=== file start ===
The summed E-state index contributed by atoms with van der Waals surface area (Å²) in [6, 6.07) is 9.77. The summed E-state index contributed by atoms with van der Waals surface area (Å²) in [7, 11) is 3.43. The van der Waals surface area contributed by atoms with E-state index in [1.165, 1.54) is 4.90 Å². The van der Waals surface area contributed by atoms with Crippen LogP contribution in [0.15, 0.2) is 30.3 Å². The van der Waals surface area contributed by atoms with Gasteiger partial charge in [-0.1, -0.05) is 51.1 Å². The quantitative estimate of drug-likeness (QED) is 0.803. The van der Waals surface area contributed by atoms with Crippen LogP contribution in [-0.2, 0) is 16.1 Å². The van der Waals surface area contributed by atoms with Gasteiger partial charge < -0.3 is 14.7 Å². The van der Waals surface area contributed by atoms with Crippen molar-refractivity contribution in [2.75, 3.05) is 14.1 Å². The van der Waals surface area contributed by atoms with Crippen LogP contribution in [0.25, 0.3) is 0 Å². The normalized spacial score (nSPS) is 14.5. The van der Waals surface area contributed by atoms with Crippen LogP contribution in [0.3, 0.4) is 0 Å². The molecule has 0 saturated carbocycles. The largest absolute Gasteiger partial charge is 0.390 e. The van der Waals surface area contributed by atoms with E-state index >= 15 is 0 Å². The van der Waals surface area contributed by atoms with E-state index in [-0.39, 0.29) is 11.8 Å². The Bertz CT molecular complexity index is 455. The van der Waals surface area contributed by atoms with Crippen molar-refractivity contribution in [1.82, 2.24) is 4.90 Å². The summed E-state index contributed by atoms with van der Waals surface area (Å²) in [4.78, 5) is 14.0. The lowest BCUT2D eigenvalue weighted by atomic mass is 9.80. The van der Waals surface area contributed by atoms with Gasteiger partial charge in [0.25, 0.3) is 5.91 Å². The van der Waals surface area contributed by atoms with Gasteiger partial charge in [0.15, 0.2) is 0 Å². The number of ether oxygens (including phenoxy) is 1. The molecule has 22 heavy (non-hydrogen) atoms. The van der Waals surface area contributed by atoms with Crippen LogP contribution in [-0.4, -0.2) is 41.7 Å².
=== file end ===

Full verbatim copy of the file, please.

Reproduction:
The summed E-state index contributed by atoms with van der Waals surface area (Å²) in [6, 6.07) is 9.77. The summed E-state index contributed by atoms with van der Waals surface area (Å²) in [7, 11) is 3.43. The van der Waals surface area contributed by atoms with E-state index in [1.165, 1.54) is 4.90 Å². The van der Waals surface area contributed by atoms with Crippen LogP contribution in [0.15, 0.2) is 30.3 Å². The van der Waals surface area contributed by atoms with Gasteiger partial charge in [-0.1, -0.05) is 51.1 Å². The quantitative estimate of drug-likeness (QED) is 0.803. The van der Waals surface area contributed by atoms with Crippen LogP contribution in [-0.2, 0) is 16.1 Å². The van der Waals surface area contributed by atoms with Gasteiger partial charge < -0.3 is 14.7 Å². The van der Waals surface area contributed by atoms with Crippen molar-refractivity contribution in [2.75, 3.05) is 14.1 Å². The van der Waals surface area contributed by atoms with Crippen LogP contribution in [0.25, 0.3) is 0 Å². The normalized spacial score (nSPS) is 14.5. The van der Waals surface area contributed by atoms with Crippen LogP contribution in [0.3, 0.4) is 0 Å². The molecule has 0 saturated carbocycles. The largest absolute Gasteiger partial charge is 0.390 e. The van der Waals surface area contributed by atoms with E-state index >= 15 is 0 Å². The van der Waals surface area contributed by atoms with E-state index in [-0.39, 0.29) is 11.8 Å². The Bertz CT molecular complexity index is 455. The van der Waals surface area contributed by atoms with Crippen molar-refractivity contribution in [1.82, 2.24) is 4.90 Å². The summed E-state index contributed by atoms with van der Waals surface area (Å²) in [4.78, 5) is 14.0. The lowest BCUT2D eigenvalue weighted by atomic mass is 9.80. The van der Waals surface area contributed by atoms with Gasteiger partial charge in [0.25, 0.3) is 5.91 Å². The van der Waals surface area contributed by atoms with Gasteiger partial charge in [0.15, 0.2) is 0 Å². The number of ether oxygens (including phenoxy) is 1. The molecule has 22 heavy (non-hydrogen) atoms. The van der Waals surface area contributed by atoms with Crippen LogP contribution in [-0.4, -0.2) is 41.7 Å².